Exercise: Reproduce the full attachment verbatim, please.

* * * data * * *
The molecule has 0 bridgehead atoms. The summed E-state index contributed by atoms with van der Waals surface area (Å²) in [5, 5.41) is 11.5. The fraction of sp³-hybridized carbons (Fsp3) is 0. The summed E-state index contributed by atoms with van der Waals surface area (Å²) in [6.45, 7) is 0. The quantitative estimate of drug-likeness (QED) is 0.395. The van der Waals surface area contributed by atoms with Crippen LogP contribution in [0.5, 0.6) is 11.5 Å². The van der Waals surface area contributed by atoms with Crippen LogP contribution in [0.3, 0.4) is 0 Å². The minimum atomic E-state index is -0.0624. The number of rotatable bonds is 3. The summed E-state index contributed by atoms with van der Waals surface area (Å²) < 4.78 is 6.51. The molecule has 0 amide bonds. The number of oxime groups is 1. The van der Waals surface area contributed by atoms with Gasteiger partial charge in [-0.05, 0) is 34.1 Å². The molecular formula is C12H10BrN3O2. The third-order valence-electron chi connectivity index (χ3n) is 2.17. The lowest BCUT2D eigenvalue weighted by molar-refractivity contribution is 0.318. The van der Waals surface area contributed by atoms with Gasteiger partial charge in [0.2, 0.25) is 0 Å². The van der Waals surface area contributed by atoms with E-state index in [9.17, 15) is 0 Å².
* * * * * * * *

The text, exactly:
The molecule has 0 bridgehead atoms. The summed E-state index contributed by atoms with van der Waals surface area (Å²) in [5, 5.41) is 11.5. The fraction of sp³-hybridized carbons (Fsp3) is 0. The summed E-state index contributed by atoms with van der Waals surface area (Å²) in [6.45, 7) is 0. The quantitative estimate of drug-likeness (QED) is 0.395. The van der Waals surface area contributed by atoms with Crippen LogP contribution in [0.5, 0.6) is 11.5 Å². The van der Waals surface area contributed by atoms with Crippen LogP contribution in [0.3, 0.4) is 0 Å². The minimum atomic E-state index is -0.0624. The number of rotatable bonds is 3. The summed E-state index contributed by atoms with van der Waals surface area (Å²) < 4.78 is 6.51. The molecule has 0 amide bonds. The number of oxime groups is 1. The van der Waals surface area contributed by atoms with Gasteiger partial charge in [-0.05, 0) is 34.1 Å². The molecular formula is C12H10BrN3O2. The third-order valence-electron chi connectivity index (χ3n) is 2.17. The lowest BCUT2D eigenvalue weighted by molar-refractivity contribution is 0.318. The van der Waals surface area contributed by atoms with Gasteiger partial charge in [0.2, 0.25) is 0 Å². The van der Waals surface area contributed by atoms with E-state index in [9.17, 15) is 0 Å².